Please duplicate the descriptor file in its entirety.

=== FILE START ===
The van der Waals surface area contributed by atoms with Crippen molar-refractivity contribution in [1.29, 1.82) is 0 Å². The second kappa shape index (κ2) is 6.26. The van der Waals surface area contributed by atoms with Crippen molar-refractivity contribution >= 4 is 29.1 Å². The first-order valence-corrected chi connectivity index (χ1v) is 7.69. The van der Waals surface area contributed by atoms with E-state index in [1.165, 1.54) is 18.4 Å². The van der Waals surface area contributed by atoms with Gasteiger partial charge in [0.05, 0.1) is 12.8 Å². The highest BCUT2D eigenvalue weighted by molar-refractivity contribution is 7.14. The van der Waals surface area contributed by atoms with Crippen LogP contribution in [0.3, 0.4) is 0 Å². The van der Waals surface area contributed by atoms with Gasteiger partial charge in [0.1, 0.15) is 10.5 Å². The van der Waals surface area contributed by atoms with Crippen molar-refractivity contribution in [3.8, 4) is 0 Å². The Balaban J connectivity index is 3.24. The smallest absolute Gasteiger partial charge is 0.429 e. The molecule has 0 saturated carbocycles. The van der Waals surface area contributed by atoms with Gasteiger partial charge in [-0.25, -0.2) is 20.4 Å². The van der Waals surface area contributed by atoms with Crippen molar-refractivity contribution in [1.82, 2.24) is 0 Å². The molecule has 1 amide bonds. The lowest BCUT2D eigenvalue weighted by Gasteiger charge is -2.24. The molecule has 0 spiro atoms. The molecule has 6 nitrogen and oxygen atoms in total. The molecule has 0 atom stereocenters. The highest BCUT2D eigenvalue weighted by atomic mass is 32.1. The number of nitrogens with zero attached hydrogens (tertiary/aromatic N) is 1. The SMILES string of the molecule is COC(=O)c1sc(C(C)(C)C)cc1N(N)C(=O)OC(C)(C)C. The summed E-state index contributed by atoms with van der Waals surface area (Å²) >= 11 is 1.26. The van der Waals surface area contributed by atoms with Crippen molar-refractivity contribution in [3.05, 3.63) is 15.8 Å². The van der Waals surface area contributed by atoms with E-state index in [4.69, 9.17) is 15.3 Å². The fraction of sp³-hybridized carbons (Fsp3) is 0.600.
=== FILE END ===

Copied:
The van der Waals surface area contributed by atoms with Crippen molar-refractivity contribution in [1.29, 1.82) is 0 Å². The second kappa shape index (κ2) is 6.26. The van der Waals surface area contributed by atoms with Crippen molar-refractivity contribution >= 4 is 29.1 Å². The first-order valence-corrected chi connectivity index (χ1v) is 7.69. The van der Waals surface area contributed by atoms with E-state index in [1.165, 1.54) is 18.4 Å². The van der Waals surface area contributed by atoms with Gasteiger partial charge in [0.05, 0.1) is 12.8 Å². The highest BCUT2D eigenvalue weighted by molar-refractivity contribution is 7.14. The van der Waals surface area contributed by atoms with Crippen LogP contribution in [0.3, 0.4) is 0 Å². The van der Waals surface area contributed by atoms with Gasteiger partial charge in [0.1, 0.15) is 10.5 Å². The van der Waals surface area contributed by atoms with Crippen molar-refractivity contribution in [3.8, 4) is 0 Å². The Balaban J connectivity index is 3.24. The smallest absolute Gasteiger partial charge is 0.429 e. The molecule has 0 saturated carbocycles. The van der Waals surface area contributed by atoms with Gasteiger partial charge in [-0.25, -0.2) is 20.4 Å². The van der Waals surface area contributed by atoms with Crippen molar-refractivity contribution in [1.82, 2.24) is 0 Å². The molecule has 1 amide bonds. The lowest BCUT2D eigenvalue weighted by Gasteiger charge is -2.24. The molecule has 0 spiro atoms. The molecule has 6 nitrogen and oxygen atoms in total. The molecule has 0 atom stereocenters. The highest BCUT2D eigenvalue weighted by atomic mass is 32.1. The number of nitrogens with zero attached hydrogens (tertiary/aromatic N) is 1. The SMILES string of the molecule is COC(=O)c1sc(C(C)(C)C)cc1N(N)C(=O)OC(C)(C)C. The summed E-state index contributed by atoms with van der Waals surface area (Å²) >= 11 is 1.26. The van der Waals surface area contributed by atoms with Crippen molar-refractivity contribution in [3.05, 3.63) is 15.8 Å². The van der Waals surface area contributed by atoms with E-state index in [4.69, 9.17) is 15.3 Å². The fraction of sp³-hybridized carbons (Fsp3) is 0.600.